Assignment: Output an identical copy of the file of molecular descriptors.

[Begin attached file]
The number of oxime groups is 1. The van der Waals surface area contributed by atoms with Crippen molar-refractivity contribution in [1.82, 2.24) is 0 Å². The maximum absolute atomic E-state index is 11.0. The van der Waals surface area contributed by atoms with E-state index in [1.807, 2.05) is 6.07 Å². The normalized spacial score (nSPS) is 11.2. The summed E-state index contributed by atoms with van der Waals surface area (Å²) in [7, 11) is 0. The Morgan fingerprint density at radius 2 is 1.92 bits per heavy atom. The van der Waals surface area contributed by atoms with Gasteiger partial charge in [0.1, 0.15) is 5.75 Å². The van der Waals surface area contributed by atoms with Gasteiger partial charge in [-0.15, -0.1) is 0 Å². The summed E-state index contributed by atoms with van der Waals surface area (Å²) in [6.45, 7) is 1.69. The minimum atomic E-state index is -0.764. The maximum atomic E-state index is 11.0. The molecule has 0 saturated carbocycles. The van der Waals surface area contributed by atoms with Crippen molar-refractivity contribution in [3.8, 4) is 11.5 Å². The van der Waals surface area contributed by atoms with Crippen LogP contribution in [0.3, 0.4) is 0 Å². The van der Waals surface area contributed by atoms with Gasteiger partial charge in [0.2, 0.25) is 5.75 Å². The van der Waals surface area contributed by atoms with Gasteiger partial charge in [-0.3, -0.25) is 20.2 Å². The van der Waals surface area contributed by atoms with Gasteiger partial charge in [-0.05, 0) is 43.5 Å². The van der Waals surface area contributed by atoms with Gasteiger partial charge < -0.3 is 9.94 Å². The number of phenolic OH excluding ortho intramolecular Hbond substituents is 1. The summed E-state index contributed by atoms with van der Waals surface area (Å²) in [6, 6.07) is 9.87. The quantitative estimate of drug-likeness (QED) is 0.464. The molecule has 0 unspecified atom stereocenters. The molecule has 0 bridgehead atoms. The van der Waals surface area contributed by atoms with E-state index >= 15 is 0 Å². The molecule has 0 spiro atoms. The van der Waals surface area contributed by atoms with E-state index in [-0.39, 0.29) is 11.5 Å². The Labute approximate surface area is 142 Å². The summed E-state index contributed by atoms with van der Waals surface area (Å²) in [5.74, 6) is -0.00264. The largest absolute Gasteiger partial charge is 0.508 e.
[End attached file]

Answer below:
The number of oxime groups is 1. The van der Waals surface area contributed by atoms with Crippen molar-refractivity contribution in [1.82, 2.24) is 0 Å². The maximum absolute atomic E-state index is 11.0. The van der Waals surface area contributed by atoms with E-state index in [1.807, 2.05) is 6.07 Å². The normalized spacial score (nSPS) is 11.2. The summed E-state index contributed by atoms with van der Waals surface area (Å²) in [7, 11) is 0. The Morgan fingerprint density at radius 2 is 1.92 bits per heavy atom. The van der Waals surface area contributed by atoms with Gasteiger partial charge in [0.1, 0.15) is 5.75 Å². The van der Waals surface area contributed by atoms with Gasteiger partial charge in [-0.15, -0.1) is 0 Å². The summed E-state index contributed by atoms with van der Waals surface area (Å²) in [6.45, 7) is 1.69. The minimum atomic E-state index is -0.764. The maximum atomic E-state index is 11.0. The molecule has 0 saturated carbocycles. The van der Waals surface area contributed by atoms with Crippen molar-refractivity contribution in [3.8, 4) is 11.5 Å². The van der Waals surface area contributed by atoms with Crippen LogP contribution in [0.3, 0.4) is 0 Å². The van der Waals surface area contributed by atoms with Gasteiger partial charge in [0.2, 0.25) is 5.75 Å². The van der Waals surface area contributed by atoms with Gasteiger partial charge in [-0.3, -0.25) is 20.2 Å². The van der Waals surface area contributed by atoms with Gasteiger partial charge in [-0.05, 0) is 43.5 Å². The van der Waals surface area contributed by atoms with Gasteiger partial charge < -0.3 is 9.94 Å². The number of phenolic OH excluding ortho intramolecular Hbond substituents is 1. The summed E-state index contributed by atoms with van der Waals surface area (Å²) in [6, 6.07) is 9.87. The quantitative estimate of drug-likeness (QED) is 0.464. The molecule has 0 unspecified atom stereocenters. The molecule has 0 bridgehead atoms. The van der Waals surface area contributed by atoms with E-state index >= 15 is 0 Å². The molecule has 0 spiro atoms. The van der Waals surface area contributed by atoms with E-state index in [-0.39, 0.29) is 11.5 Å². The Labute approximate surface area is 142 Å². The summed E-state index contributed by atoms with van der Waals surface area (Å²) in [5.74, 6) is -0.00264. The largest absolute Gasteiger partial charge is 0.508 e.